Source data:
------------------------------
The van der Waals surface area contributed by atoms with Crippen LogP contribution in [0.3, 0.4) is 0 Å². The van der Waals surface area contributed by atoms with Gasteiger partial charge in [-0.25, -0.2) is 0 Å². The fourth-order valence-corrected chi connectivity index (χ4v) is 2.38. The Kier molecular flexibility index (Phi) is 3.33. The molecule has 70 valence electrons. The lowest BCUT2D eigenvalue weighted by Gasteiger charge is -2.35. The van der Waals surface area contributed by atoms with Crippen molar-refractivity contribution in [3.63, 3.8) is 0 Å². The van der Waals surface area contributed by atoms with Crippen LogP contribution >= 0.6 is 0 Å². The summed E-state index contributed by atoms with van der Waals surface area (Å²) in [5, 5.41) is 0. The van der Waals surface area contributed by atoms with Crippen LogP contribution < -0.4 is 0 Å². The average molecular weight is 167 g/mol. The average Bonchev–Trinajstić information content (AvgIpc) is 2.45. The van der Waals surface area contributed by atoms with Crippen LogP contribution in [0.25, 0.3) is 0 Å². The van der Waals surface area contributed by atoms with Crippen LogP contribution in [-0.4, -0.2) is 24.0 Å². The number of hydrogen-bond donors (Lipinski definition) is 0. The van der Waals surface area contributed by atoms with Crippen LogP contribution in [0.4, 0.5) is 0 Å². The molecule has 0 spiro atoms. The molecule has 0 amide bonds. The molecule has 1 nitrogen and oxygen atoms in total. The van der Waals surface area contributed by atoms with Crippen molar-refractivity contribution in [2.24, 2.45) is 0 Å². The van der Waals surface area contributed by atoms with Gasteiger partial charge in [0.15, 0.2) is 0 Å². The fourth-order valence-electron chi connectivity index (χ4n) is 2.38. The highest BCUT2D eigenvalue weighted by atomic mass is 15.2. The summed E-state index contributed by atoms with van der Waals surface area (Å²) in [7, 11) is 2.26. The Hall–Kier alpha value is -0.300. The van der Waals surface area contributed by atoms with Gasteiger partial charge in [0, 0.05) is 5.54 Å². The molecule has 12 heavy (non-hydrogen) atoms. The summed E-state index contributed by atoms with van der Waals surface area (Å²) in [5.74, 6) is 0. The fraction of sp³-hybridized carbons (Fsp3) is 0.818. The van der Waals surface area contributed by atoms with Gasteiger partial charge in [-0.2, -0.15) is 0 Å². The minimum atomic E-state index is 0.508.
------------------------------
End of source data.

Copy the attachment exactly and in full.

The van der Waals surface area contributed by atoms with Crippen LogP contribution in [0.3, 0.4) is 0 Å². The van der Waals surface area contributed by atoms with Gasteiger partial charge in [-0.25, -0.2) is 0 Å². The fourth-order valence-corrected chi connectivity index (χ4v) is 2.38. The Kier molecular flexibility index (Phi) is 3.33. The molecule has 70 valence electrons. The lowest BCUT2D eigenvalue weighted by Gasteiger charge is -2.35. The van der Waals surface area contributed by atoms with Crippen molar-refractivity contribution in [3.63, 3.8) is 0 Å². The van der Waals surface area contributed by atoms with Crippen LogP contribution >= 0.6 is 0 Å². The summed E-state index contributed by atoms with van der Waals surface area (Å²) in [5, 5.41) is 0. The van der Waals surface area contributed by atoms with Crippen LogP contribution < -0.4 is 0 Å². The average molecular weight is 167 g/mol. The average Bonchev–Trinajstić information content (AvgIpc) is 2.45. The van der Waals surface area contributed by atoms with Crippen LogP contribution in [0.25, 0.3) is 0 Å². The van der Waals surface area contributed by atoms with Crippen LogP contribution in [-0.4, -0.2) is 24.0 Å². The number of hydrogen-bond donors (Lipinski definition) is 0. The van der Waals surface area contributed by atoms with Crippen LogP contribution in [0.4, 0.5) is 0 Å². The molecule has 0 spiro atoms. The molecule has 0 amide bonds. The molecule has 1 nitrogen and oxygen atoms in total. The van der Waals surface area contributed by atoms with Crippen molar-refractivity contribution in [2.24, 2.45) is 0 Å². The van der Waals surface area contributed by atoms with Gasteiger partial charge in [0.15, 0.2) is 0 Å². The fourth-order valence-electron chi connectivity index (χ4n) is 2.38. The highest BCUT2D eigenvalue weighted by atomic mass is 15.2. The summed E-state index contributed by atoms with van der Waals surface area (Å²) in [7, 11) is 2.26. The Hall–Kier alpha value is -0.300. The van der Waals surface area contributed by atoms with Gasteiger partial charge in [0, 0.05) is 5.54 Å². The molecule has 12 heavy (non-hydrogen) atoms. The summed E-state index contributed by atoms with van der Waals surface area (Å²) in [5.74, 6) is 0. The fraction of sp³-hybridized carbons (Fsp3) is 0.818. The van der Waals surface area contributed by atoms with Gasteiger partial charge in [-0.2, -0.15) is 0 Å². The minimum atomic E-state index is 0.508.